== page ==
Given that visionary leadership is dependent on the right place and the right time, it is also important that the vision is articulated at the right time and in the right place. While Lincoln’s Gettysburg Address still appeals to us today, it is profound in large part because it was given at a commemoration ceremony for those soldiers who died during the bloody battle at Gettysburg. Lincoln is literally “consecrating” the ground where these young men were buried. Martin Luther King’s “I have a dream” speech was similarly given on a particularly auspicious occasion (a major civil rights march on Washington D.C.) and at a very “holy” or “patriotic” location (facing the Lincoln Memorial). The visionary leader must pick the special time and place when offering a visionary statement. This statement is not meant for the everyday—for the secular or the “profane” (to use Eliade’s term). It is meant for the special day and place–the “sacred” (Eliade’s term).

Where and when does the visionary leader find this special place and time? This is a critical decision. Unfortunately, the visionary statement is often offered during a time when immediate, profane matters need to be addressed. The vision is being offered as a distraction from the immediate problems facing the leader and his or her followers. Thus the criticality of place and time. I would suggest that there are five primary criteria with regard to the nature of an effective statement of vision. These five criteria tell us something about when and where we should offer a vision. I will first briefly identify these criteria and then suggest how these criteria help us identify an appropriate time and place for vision.

First, any statement of vision must be created and sustained by an entire social system—not just its leader(s). We will see this even more clearly when identifying the modern and postmodern versions of the visionary leader. Collaboration is just as important when formulating a vision, as it is when assembling an army as a courageous (style two) leader.

Second, the vision statement must be offered within a context of appreciation for past accomplishments and present day contributions. All too often the visionary leader (especially if new to this role) will ignore or offer a critical perspective on past achievements rather than honoring these achievements and seeking to learn from them. We must always remember that some day in the near future, we will be the relics of the past and may be overlooked by the next generation. It is not just the wise leader who often feels devalued by the next generation—it is also the visionary leader who holds a vision that is now out-of-date and whose accomplishments on behalf of this vision are no longer fully appreciated.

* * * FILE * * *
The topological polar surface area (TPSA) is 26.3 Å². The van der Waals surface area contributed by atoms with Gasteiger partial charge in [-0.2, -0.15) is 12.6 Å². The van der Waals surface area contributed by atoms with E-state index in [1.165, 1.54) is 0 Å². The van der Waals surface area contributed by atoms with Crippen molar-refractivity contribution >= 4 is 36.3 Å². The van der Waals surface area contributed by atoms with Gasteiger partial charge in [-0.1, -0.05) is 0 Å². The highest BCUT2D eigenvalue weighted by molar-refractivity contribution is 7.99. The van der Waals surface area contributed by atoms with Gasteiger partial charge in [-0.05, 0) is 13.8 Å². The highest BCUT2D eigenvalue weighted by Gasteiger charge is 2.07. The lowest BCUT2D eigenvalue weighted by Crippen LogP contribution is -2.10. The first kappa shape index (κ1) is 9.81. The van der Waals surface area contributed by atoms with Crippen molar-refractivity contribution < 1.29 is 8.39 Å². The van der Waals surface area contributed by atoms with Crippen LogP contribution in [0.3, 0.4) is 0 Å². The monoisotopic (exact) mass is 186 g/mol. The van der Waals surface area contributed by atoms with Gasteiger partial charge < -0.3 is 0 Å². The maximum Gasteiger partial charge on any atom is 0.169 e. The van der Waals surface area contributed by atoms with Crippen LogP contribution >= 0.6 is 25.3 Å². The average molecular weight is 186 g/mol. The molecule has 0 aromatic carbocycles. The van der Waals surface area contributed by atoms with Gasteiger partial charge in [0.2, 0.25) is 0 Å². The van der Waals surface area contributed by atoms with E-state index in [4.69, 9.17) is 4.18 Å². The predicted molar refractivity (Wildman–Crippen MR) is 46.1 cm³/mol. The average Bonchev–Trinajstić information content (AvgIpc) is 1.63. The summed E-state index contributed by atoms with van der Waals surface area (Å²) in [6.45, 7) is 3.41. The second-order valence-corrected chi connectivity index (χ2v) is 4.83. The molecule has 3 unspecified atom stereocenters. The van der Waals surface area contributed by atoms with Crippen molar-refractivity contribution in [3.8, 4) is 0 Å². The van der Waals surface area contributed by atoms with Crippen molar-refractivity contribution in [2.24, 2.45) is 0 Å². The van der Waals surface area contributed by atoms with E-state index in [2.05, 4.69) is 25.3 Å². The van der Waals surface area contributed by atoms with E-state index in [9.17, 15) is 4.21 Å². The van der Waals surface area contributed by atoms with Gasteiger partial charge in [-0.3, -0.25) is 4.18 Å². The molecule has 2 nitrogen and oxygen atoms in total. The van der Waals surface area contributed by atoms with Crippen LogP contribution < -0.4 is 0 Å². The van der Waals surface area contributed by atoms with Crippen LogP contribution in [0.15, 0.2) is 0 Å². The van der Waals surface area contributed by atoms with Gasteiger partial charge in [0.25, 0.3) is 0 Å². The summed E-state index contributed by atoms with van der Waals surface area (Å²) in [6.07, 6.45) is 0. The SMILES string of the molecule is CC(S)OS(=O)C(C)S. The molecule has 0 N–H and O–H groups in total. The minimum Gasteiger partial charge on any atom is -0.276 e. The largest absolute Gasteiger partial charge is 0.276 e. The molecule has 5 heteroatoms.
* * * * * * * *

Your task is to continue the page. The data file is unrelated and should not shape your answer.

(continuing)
Third, the statement of vision must be coupled with a statement of mission. Whenever a leaders creates a vision of the future, it must be coupled with a clear commitment to something that is not about the future, or even exclusively about the present—it must be coupled with an enduring sense of mission. What do we do as a family, clan, organization, or social system that remains fundamental and unchanged—that is key to our survival? We must always look toward the future and toward change through the lens of foundations and continuity. What is our “business” and how does our vision for the future relate to this business.

The fourth criterion concerns the relationship between vision and values. How does our vision of the future relate to the fundamental values of this family, clan, organization or social system? What will and what won’t we do in order to realize our dream for the future? Martin Luther King not only offered us a dream, he also insisted that this dream be realized through a set of values based on nonviolence. Similarly, Lincoln’s statement of gratitude for the sacrifice made at Gettysburg is based on his firm commitment to preservation of the union. The “ends” (vision) never justify the use of inappropriate or unethical “means” (values).

Fifth, the vision statement should relate to some formally identified sense of purpose: what difference does our family, clan, organization or social system in the life of people living in this community, country or world. What social purpose are we serving and how does this purpose relate to our vision of the future? Our vision can be self-serving or even profoundly destructive with regard to social purpose (as in the case of Hitler’s vision). It is important that vision be aligned with a fundamental social purpose.

Thus, while a vision statement will change over time (and, as we shall see later, must change over time), the mission, values and social purposes tend not to change or to change very slowly. While the vision is the wind in the sails that propels a vessel, the mission, values and social purposes provide the anchor and keel that keep the ship afloat and properly aligned. Furthermore, even though a compelling vision statement may come out of the mouth of a premodern visionary leader, it ultimately requires collaboration and appreciation if the vision is to be truly owned by those who must enact this vision.

Several conclusions regarding appropriate time and place can be extracted from these five criteria. First, the vision statement should be offered alongside clearly articulated statements regarding mission, values and purposes. These four dimensions of what I label the “intentions” of an organization are tightly interwoven and modifications in one will inevitably impact on the other three. So, one must have his or her “ducks-in-order” with regard to an overall statement of intentions (a “charter” if you will), when articulating a compelling vision. The vision itself should build on many conversations, the sharing of stories (not just the visionary leader’s stories) and the identification of moments of “greatness” in the past history and present realities of the organization. Visions come alive and help guide an organization when they are generated and articulated under these conditions (place and time).